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USCU FALL15 Magazine Online

2015 Distinguished Alumna of the Year Jackson Named BY MEG HUNT Criteria for the University of South Carolina Upstate Distinguished Alumni of the Year Award includes that “all nominees must be outstanding in one or more of the following areas: career accomplishments, civic service within their local community, and service to the University.” To say that this year’s recipient more than qualifies would be an understatement. Tracey L. Jackson ’90, this year’s Distinguished Alumna of the Year recipient, is the executive director of Piedmont Care, Inc., a non-profit organization providing HIV/AIDS care, prevention and advocacy in Spartanburg, Cherokee and Union Counties. Since its founding in the mid-1990s, the mission of Piedmont Care has been to coordinate and provide medical, social and psychological services for individuals and families affected by or at risk for HIV. Since becoming the organization’s first – and only – executive director in 1998, Jackson has not only kept focus on that mission, she’s helped steer advocacy to a new level and, in some ways, redefined the conversation so it’s about caring for people not stereotyping a disease. After graduating from Upstate with a Bachelor of Arts degree in political science, Jackson earned her Masters of Public Administration degree from the University of South Carolina and Clemson University. She also is a graduate of the Management Academy of Public Health at the University of North Carolina Chapel Hill. Always fascinated with politics and how individuals interact with government, she worked on different political campaigns before deciding to explore other opportunities. She learned of the opening at Piedmont Care and applied. “It was the only job I interviewed for,” Jackson said. “I did think about the limitations it might bring to my personal life, but I felt very strongly that it was the right place for me. Someone had to knock on the door so people would be willing to have that conversation.” Of course, 17 years ago the conversations she had about HIV/ AIDS were very different than the ones she has today. “In my first year (as executive director), I was chased to my car, had things thrown at me, had people curse me and had to have security walk me to my care more than once,” reflects Jackson. “All of that, however, did nothing but solidify the fact that I was supposed to be in this job.” Despite the challenges in those early days of being a one-woman organization, working with data from four cardboard boxes provided by the Spartanburg County Health Department and praying that the three-legged desk she was given as her office furniture would not fall, Jackson remained committed to tackling this most provocative subject and all the related, some might even say taboo, aspects associated with it. “Tracey has an extraordinary way of being able to influence others by giving knowledge-based facts about HIV/AIDS,” said Jonathan Walker, Piedmont Care board president. “Her years of experience as a leader in her discipline give Tracey L. Jackson ’90 Piedmont Care expertise and enables the agency to be a dynamic service provider for our clients and community.” Developing classes for the public that help eliminate fears and misconceptions has paved the way for many to be able to understand this disease with factual information, he added. “Public health should never be controversial,” stressed Jackson. “HIV/AIDS can happen to anyone, and all the stereotyping and stigma is not the way to go about addressing a public health issue.” Fall 2015 Upstate Magazine Magazine 16  16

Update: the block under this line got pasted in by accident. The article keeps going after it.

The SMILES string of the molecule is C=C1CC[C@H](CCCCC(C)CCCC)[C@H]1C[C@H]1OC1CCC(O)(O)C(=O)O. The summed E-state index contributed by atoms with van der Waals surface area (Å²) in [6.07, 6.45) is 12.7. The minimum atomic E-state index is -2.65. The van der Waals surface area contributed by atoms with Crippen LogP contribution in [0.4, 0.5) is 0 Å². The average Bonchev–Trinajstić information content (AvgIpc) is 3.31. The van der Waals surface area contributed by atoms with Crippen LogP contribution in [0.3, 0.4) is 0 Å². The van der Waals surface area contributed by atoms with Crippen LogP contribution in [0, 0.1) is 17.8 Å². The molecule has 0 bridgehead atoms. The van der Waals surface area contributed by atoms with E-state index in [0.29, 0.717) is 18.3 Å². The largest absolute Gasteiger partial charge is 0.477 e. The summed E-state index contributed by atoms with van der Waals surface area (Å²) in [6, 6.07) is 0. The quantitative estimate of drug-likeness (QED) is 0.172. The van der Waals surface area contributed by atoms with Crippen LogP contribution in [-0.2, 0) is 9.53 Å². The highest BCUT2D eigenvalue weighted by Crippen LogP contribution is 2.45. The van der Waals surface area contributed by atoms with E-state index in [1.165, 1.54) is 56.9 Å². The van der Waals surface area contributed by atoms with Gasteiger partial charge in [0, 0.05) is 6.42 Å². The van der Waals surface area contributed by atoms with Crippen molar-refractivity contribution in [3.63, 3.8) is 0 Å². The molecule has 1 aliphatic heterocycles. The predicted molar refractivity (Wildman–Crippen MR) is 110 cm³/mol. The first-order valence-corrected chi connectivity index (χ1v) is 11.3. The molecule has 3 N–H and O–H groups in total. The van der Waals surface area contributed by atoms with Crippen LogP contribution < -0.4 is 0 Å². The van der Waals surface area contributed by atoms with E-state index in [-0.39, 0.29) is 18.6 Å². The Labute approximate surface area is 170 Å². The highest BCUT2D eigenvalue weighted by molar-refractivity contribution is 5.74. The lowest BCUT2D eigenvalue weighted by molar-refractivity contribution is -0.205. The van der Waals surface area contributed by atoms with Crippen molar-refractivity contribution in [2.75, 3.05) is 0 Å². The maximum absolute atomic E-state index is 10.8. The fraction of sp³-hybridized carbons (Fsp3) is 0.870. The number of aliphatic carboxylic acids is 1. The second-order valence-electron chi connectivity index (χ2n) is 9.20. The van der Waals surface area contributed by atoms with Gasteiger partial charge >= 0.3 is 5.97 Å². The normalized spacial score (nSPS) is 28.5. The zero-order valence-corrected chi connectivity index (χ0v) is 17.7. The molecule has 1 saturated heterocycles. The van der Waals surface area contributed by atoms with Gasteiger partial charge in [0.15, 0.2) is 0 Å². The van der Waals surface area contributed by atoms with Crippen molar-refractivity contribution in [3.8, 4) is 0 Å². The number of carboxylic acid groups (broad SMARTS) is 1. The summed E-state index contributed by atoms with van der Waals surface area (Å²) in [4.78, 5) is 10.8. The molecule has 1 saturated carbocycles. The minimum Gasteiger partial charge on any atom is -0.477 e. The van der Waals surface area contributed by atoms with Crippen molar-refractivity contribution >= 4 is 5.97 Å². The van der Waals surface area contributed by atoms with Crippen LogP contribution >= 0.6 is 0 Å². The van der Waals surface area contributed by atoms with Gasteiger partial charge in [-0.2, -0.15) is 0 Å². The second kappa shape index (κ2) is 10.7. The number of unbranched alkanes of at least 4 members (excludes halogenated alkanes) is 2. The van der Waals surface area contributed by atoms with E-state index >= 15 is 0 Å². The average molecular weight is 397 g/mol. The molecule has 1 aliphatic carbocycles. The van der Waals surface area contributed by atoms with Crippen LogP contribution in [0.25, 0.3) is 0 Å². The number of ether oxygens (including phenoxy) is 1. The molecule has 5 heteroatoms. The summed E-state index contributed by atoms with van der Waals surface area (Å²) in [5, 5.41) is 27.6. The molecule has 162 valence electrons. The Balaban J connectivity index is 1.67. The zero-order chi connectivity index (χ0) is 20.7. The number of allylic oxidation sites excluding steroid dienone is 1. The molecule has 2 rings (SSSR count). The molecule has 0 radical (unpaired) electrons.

USCU FALL15 Magazine Online
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